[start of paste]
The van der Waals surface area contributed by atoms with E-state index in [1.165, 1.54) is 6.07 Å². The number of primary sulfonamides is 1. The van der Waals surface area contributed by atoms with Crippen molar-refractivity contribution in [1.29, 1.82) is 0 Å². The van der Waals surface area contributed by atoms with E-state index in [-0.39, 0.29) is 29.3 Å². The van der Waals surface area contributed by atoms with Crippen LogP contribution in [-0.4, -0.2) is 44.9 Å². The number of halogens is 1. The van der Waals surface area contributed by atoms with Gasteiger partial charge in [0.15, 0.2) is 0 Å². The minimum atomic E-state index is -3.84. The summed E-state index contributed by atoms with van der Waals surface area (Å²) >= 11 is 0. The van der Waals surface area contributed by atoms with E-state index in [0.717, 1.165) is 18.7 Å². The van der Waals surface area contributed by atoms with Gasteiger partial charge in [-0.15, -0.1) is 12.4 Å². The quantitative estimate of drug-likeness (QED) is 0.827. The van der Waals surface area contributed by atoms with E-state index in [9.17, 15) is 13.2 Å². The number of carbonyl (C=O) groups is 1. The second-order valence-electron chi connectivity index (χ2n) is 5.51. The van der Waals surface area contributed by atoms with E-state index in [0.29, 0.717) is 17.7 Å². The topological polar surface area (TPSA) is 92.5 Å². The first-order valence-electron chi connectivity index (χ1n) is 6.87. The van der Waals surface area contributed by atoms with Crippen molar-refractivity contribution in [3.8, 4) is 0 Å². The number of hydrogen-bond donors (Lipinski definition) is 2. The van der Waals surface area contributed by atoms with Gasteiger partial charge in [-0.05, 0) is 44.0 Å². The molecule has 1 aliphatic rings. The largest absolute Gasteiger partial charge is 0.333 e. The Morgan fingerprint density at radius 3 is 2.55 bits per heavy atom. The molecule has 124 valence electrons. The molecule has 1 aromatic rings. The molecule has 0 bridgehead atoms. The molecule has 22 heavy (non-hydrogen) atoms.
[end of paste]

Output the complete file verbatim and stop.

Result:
The van der Waals surface area contributed by atoms with E-state index in [1.165, 1.54) is 6.07 Å². The number of primary sulfonamides is 1. The van der Waals surface area contributed by atoms with Crippen molar-refractivity contribution in [1.29, 1.82) is 0 Å². The van der Waals surface area contributed by atoms with E-state index in [-0.39, 0.29) is 29.3 Å². The van der Waals surface area contributed by atoms with Crippen LogP contribution in [-0.4, -0.2) is 44.9 Å². The number of halogens is 1. The van der Waals surface area contributed by atoms with Gasteiger partial charge in [0.15, 0.2) is 0 Å². The minimum atomic E-state index is -3.84. The summed E-state index contributed by atoms with van der Waals surface area (Å²) >= 11 is 0. The van der Waals surface area contributed by atoms with E-state index in [0.717, 1.165) is 18.7 Å². The van der Waals surface area contributed by atoms with Gasteiger partial charge in [-0.15, -0.1) is 12.4 Å². The quantitative estimate of drug-likeness (QED) is 0.827. The van der Waals surface area contributed by atoms with E-state index in [9.17, 15) is 13.2 Å². The number of carbonyl (C=O) groups is 1. The second-order valence-electron chi connectivity index (χ2n) is 5.51. The van der Waals surface area contributed by atoms with E-state index in [0.29, 0.717) is 17.7 Å². The topological polar surface area (TPSA) is 92.5 Å². The first-order valence-electron chi connectivity index (χ1n) is 6.87. The van der Waals surface area contributed by atoms with Crippen molar-refractivity contribution in [3.8, 4) is 0 Å². The number of hydrogen-bond donors (Lipinski definition) is 2. The van der Waals surface area contributed by atoms with Gasteiger partial charge in [-0.05, 0) is 44.0 Å². The molecule has 1 aliphatic rings. The largest absolute Gasteiger partial charge is 0.333 e. The Morgan fingerprint density at radius 3 is 2.55 bits per heavy atom. The molecule has 124 valence electrons. The molecule has 1 aromatic rings. The molecule has 0 bridgehead atoms. The molecule has 22 heavy (non-hydrogen) atoms.